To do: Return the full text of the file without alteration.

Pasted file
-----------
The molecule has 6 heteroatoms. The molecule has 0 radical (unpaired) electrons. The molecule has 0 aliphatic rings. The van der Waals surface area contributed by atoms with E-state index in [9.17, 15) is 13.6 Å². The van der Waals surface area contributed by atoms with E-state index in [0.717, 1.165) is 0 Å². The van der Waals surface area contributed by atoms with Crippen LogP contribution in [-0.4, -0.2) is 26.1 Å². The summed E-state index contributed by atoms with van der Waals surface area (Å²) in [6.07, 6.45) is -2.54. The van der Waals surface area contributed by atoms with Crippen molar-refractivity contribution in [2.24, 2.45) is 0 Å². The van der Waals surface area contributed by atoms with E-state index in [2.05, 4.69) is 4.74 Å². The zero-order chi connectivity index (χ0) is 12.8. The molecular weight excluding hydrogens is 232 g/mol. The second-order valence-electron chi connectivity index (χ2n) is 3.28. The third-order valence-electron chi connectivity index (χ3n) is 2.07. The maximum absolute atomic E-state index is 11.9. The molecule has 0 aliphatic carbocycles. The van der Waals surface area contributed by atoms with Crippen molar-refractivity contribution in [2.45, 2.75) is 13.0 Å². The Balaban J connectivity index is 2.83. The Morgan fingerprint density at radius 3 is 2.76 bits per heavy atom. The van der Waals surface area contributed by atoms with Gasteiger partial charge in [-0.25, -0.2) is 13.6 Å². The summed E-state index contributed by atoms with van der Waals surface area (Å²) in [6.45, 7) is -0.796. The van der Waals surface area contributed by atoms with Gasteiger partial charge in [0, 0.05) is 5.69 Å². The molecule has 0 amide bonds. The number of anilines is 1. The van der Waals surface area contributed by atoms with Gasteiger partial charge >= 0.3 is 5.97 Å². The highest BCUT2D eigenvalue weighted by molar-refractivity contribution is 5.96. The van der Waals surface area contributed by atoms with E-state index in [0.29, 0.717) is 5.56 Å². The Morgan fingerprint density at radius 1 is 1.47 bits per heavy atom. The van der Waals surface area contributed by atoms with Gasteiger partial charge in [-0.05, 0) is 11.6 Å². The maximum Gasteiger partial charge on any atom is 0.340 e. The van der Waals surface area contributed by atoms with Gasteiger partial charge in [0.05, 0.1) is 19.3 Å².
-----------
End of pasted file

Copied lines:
The molecule has 6 heteroatoms. The molecule has 0 radical (unpaired) electrons. The molecule has 0 aliphatic rings. The van der Waals surface area contributed by atoms with E-state index in [9.17, 15) is 13.6 Å². The van der Waals surface area contributed by atoms with E-state index in [0.717, 1.165) is 0 Å². The van der Waals surface area contributed by atoms with Crippen LogP contribution in [-0.4, -0.2) is 26.1 Å². The summed E-state index contributed by atoms with van der Waals surface area (Å²) in [6.07, 6.45) is -2.54. The van der Waals surface area contributed by atoms with Crippen molar-refractivity contribution in [2.24, 2.45) is 0 Å². The van der Waals surface area contributed by atoms with E-state index in [2.05, 4.69) is 4.74 Å². The zero-order chi connectivity index (χ0) is 12.8. The molecular weight excluding hydrogens is 232 g/mol. The second-order valence-electron chi connectivity index (χ2n) is 3.28. The third-order valence-electron chi connectivity index (χ3n) is 2.07. The maximum absolute atomic E-state index is 11.9. The molecule has 0 aliphatic carbocycles. The van der Waals surface area contributed by atoms with Crippen molar-refractivity contribution in [2.45, 2.75) is 13.0 Å². The Balaban J connectivity index is 2.83. The Morgan fingerprint density at radius 3 is 2.76 bits per heavy atom. The van der Waals surface area contributed by atoms with Gasteiger partial charge in [-0.25, -0.2) is 13.6 Å². The summed E-state index contributed by atoms with van der Waals surface area (Å²) in [6.45, 7) is -0.796. The van der Waals surface area contributed by atoms with Gasteiger partial charge in [0, 0.05) is 5.69 Å². The molecule has 0 amide bonds. The number of anilines is 1. The van der Waals surface area contributed by atoms with Gasteiger partial charge >= 0.3 is 5.97 Å². The highest BCUT2D eigenvalue weighted by molar-refractivity contribution is 5.96. The van der Waals surface area contributed by atoms with E-state index in [0.29, 0.717) is 5.56 Å². The Morgan fingerprint density at radius 1 is 1.47 bits per heavy atom. The van der Waals surface area contributed by atoms with Gasteiger partial charge in [-0.05, 0) is 11.6 Å². The maximum Gasteiger partial charge on any atom is 0.340 e. The van der Waals surface area contributed by atoms with Gasteiger partial charge in [0.05, 0.1) is 19.3 Å².